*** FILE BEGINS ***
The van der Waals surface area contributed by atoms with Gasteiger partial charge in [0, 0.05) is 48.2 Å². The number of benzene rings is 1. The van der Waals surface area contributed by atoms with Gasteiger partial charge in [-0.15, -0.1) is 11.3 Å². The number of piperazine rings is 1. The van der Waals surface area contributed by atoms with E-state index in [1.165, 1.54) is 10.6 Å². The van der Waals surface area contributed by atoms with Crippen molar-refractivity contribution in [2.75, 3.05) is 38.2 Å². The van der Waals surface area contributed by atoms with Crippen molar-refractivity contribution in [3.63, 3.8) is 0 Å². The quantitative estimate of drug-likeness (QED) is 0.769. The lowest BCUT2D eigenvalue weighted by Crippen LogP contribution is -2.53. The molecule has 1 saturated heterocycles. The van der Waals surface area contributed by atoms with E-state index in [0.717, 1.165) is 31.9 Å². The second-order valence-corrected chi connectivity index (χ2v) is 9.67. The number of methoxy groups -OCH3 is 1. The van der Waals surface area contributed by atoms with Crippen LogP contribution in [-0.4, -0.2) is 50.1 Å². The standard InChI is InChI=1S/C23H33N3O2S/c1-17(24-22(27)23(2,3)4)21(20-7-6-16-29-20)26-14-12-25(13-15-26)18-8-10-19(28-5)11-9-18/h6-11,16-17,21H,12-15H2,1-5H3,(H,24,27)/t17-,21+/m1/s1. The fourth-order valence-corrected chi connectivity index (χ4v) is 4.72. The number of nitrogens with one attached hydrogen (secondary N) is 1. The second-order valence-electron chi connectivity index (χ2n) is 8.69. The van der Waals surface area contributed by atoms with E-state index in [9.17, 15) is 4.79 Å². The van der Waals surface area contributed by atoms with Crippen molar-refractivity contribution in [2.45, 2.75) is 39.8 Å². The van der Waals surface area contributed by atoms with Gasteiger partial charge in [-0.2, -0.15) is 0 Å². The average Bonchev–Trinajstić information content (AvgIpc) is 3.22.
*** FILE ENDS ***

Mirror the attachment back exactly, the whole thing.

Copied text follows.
The van der Waals surface area contributed by atoms with Gasteiger partial charge in [0, 0.05) is 48.2 Å². The number of benzene rings is 1. The van der Waals surface area contributed by atoms with Gasteiger partial charge in [-0.15, -0.1) is 11.3 Å². The number of piperazine rings is 1. The van der Waals surface area contributed by atoms with E-state index in [1.165, 1.54) is 10.6 Å². The van der Waals surface area contributed by atoms with Crippen molar-refractivity contribution in [2.75, 3.05) is 38.2 Å². The van der Waals surface area contributed by atoms with Crippen molar-refractivity contribution in [3.63, 3.8) is 0 Å². The quantitative estimate of drug-likeness (QED) is 0.769. The lowest BCUT2D eigenvalue weighted by Crippen LogP contribution is -2.53. The molecule has 1 saturated heterocycles. The van der Waals surface area contributed by atoms with E-state index in [0.717, 1.165) is 31.9 Å². The second-order valence-corrected chi connectivity index (χ2v) is 9.67. The number of methoxy groups -OCH3 is 1. The van der Waals surface area contributed by atoms with Crippen LogP contribution in [-0.4, -0.2) is 50.1 Å². The standard InChI is InChI=1S/C23H33N3O2S/c1-17(24-22(27)23(2,3)4)21(20-7-6-16-29-20)26-14-12-25(13-15-26)18-8-10-19(28-5)11-9-18/h6-11,16-17,21H,12-15H2,1-5H3,(H,24,27)/t17-,21+/m1/s1. The fourth-order valence-corrected chi connectivity index (χ4v) is 4.72. The number of nitrogens with one attached hydrogen (secondary N) is 1. The second-order valence-electron chi connectivity index (χ2n) is 8.69. The van der Waals surface area contributed by atoms with E-state index in [9.17, 15) is 4.79 Å². The van der Waals surface area contributed by atoms with Crippen molar-refractivity contribution in [2.45, 2.75) is 39.8 Å². The van der Waals surface area contributed by atoms with Gasteiger partial charge in [-0.2, -0.15) is 0 Å². The average Bonchev–Trinajstić information content (AvgIpc) is 3.22.